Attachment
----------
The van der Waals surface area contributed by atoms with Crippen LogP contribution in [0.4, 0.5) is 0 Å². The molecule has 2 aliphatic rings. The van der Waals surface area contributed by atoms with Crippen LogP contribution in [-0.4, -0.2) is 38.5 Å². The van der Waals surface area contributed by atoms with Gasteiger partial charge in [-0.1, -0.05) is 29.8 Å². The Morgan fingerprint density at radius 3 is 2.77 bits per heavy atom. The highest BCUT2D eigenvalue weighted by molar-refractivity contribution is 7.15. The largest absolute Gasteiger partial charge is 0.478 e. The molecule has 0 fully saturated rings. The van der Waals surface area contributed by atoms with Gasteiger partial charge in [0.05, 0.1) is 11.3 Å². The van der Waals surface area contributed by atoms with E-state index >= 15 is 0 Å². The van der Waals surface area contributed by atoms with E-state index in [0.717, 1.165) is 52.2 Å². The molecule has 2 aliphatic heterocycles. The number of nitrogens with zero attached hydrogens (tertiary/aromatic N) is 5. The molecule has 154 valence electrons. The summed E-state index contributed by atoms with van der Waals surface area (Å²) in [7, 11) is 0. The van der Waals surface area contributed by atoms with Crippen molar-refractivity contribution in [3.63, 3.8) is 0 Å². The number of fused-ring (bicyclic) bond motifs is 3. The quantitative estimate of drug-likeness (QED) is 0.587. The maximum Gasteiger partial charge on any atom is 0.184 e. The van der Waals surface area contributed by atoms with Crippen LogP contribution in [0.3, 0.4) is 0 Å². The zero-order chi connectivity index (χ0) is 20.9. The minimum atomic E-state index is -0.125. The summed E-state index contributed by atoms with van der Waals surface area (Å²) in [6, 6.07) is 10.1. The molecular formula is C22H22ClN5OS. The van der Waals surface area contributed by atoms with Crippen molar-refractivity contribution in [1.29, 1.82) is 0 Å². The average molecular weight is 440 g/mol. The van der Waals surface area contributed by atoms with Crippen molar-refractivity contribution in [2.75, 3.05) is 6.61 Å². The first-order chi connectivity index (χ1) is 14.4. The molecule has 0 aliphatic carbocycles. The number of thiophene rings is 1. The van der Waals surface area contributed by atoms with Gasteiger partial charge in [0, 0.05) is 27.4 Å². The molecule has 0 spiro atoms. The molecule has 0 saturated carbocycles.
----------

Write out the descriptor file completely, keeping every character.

The van der Waals surface area contributed by atoms with Crippen LogP contribution in [0.4, 0.5) is 0 Å². The molecule has 2 aliphatic rings. The van der Waals surface area contributed by atoms with Crippen LogP contribution in [-0.4, -0.2) is 38.5 Å². The van der Waals surface area contributed by atoms with Gasteiger partial charge in [-0.1, -0.05) is 29.8 Å². The Morgan fingerprint density at radius 3 is 2.77 bits per heavy atom. The highest BCUT2D eigenvalue weighted by molar-refractivity contribution is 7.15. The largest absolute Gasteiger partial charge is 0.478 e. The molecule has 0 fully saturated rings. The van der Waals surface area contributed by atoms with Gasteiger partial charge in [0.05, 0.1) is 11.3 Å². The van der Waals surface area contributed by atoms with E-state index >= 15 is 0 Å². The van der Waals surface area contributed by atoms with E-state index in [0.717, 1.165) is 52.2 Å². The molecule has 2 aliphatic heterocycles. The number of nitrogens with zero attached hydrogens (tertiary/aromatic N) is 5. The molecule has 154 valence electrons. The summed E-state index contributed by atoms with van der Waals surface area (Å²) in [7, 11) is 0. The van der Waals surface area contributed by atoms with Crippen molar-refractivity contribution in [3.63, 3.8) is 0 Å². The number of fused-ring (bicyclic) bond motifs is 3. The quantitative estimate of drug-likeness (QED) is 0.587. The maximum Gasteiger partial charge on any atom is 0.184 e. The van der Waals surface area contributed by atoms with Crippen LogP contribution in [0.3, 0.4) is 0 Å². The zero-order chi connectivity index (χ0) is 20.9. The minimum atomic E-state index is -0.125. The summed E-state index contributed by atoms with van der Waals surface area (Å²) in [6, 6.07) is 10.1. The molecular formula is C22H22ClN5OS. The van der Waals surface area contributed by atoms with Crippen molar-refractivity contribution in [1.29, 1.82) is 0 Å². The average molecular weight is 440 g/mol. The van der Waals surface area contributed by atoms with Crippen molar-refractivity contribution in [2.75, 3.05) is 6.61 Å². The first-order chi connectivity index (χ1) is 14.4. The molecule has 0 aliphatic carbocycles. The number of thiophene rings is 1. The van der Waals surface area contributed by atoms with Gasteiger partial charge in [0, 0.05) is 27.4 Å². The molecule has 0 spiro atoms. The molecule has 0 saturated carbocycles.